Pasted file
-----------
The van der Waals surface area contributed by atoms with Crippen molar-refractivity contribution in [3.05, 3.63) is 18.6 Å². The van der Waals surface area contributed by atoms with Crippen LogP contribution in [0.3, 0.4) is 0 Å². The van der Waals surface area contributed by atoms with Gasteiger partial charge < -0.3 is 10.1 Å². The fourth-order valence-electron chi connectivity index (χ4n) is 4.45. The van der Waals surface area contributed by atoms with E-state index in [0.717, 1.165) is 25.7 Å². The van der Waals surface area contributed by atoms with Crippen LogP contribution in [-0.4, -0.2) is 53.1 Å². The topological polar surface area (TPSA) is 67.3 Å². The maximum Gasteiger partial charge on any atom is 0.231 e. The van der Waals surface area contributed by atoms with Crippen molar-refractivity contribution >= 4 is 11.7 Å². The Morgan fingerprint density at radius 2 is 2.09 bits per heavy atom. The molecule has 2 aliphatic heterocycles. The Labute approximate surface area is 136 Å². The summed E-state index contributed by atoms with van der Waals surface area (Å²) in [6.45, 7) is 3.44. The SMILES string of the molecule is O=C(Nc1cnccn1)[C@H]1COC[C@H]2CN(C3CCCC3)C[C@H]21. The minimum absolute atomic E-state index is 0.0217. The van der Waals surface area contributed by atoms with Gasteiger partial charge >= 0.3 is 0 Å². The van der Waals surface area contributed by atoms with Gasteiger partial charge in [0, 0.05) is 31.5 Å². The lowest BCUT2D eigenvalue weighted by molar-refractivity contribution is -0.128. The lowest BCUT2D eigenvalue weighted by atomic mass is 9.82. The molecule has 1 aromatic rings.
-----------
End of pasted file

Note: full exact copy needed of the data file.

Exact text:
The van der Waals surface area contributed by atoms with Crippen molar-refractivity contribution in [3.05, 3.63) is 18.6 Å². The van der Waals surface area contributed by atoms with Crippen LogP contribution in [0.3, 0.4) is 0 Å². The van der Waals surface area contributed by atoms with Gasteiger partial charge < -0.3 is 10.1 Å². The fourth-order valence-electron chi connectivity index (χ4n) is 4.45. The van der Waals surface area contributed by atoms with E-state index in [0.717, 1.165) is 25.7 Å². The van der Waals surface area contributed by atoms with Crippen LogP contribution in [-0.4, -0.2) is 53.1 Å². The topological polar surface area (TPSA) is 67.3 Å². The maximum Gasteiger partial charge on any atom is 0.231 e. The van der Waals surface area contributed by atoms with Crippen molar-refractivity contribution >= 4 is 11.7 Å². The Morgan fingerprint density at radius 2 is 2.09 bits per heavy atom. The molecule has 2 aliphatic heterocycles. The Labute approximate surface area is 136 Å². The summed E-state index contributed by atoms with van der Waals surface area (Å²) in [6.45, 7) is 3.44. The SMILES string of the molecule is O=C(Nc1cnccn1)[C@H]1COC[C@H]2CN(C3CCCC3)C[C@H]21. The minimum absolute atomic E-state index is 0.0217. The van der Waals surface area contributed by atoms with Gasteiger partial charge >= 0.3 is 0 Å². The van der Waals surface area contributed by atoms with Gasteiger partial charge in [0, 0.05) is 31.5 Å². The lowest BCUT2D eigenvalue weighted by molar-refractivity contribution is -0.128. The lowest BCUT2D eigenvalue weighted by atomic mass is 9.82. The molecule has 1 aromatic rings.